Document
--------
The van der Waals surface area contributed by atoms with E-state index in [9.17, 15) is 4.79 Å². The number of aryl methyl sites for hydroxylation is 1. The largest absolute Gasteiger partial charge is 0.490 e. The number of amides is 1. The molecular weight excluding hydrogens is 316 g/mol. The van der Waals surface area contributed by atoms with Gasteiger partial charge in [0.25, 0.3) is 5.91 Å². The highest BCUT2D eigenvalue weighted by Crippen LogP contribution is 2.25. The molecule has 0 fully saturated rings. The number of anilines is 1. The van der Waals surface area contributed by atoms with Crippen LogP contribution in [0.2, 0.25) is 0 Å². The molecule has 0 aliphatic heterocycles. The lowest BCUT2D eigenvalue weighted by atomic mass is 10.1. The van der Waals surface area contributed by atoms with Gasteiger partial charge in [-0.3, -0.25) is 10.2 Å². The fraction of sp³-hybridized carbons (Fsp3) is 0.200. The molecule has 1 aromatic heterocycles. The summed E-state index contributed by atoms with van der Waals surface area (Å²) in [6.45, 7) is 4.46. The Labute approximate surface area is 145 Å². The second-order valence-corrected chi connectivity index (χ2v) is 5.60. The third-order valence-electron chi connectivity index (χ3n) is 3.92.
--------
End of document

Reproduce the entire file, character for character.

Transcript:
The van der Waals surface area contributed by atoms with E-state index in [9.17, 15) is 4.79 Å². The number of aryl methyl sites for hydroxylation is 1. The largest absolute Gasteiger partial charge is 0.490 e. The number of amides is 1. The molecular weight excluding hydrogens is 316 g/mol. The van der Waals surface area contributed by atoms with Gasteiger partial charge in [0.25, 0.3) is 5.91 Å². The highest BCUT2D eigenvalue weighted by Crippen LogP contribution is 2.25. The molecule has 0 fully saturated rings. The number of anilines is 1. The van der Waals surface area contributed by atoms with Crippen LogP contribution in [0.2, 0.25) is 0 Å². The molecule has 0 aliphatic heterocycles. The lowest BCUT2D eigenvalue weighted by atomic mass is 10.1. The van der Waals surface area contributed by atoms with Gasteiger partial charge in [-0.3, -0.25) is 10.2 Å². The fraction of sp³-hybridized carbons (Fsp3) is 0.200. The molecule has 1 aromatic heterocycles. The summed E-state index contributed by atoms with van der Waals surface area (Å²) in [6.45, 7) is 4.46. The Labute approximate surface area is 145 Å². The second-order valence-corrected chi connectivity index (χ2v) is 5.60. The third-order valence-electron chi connectivity index (χ3n) is 3.92.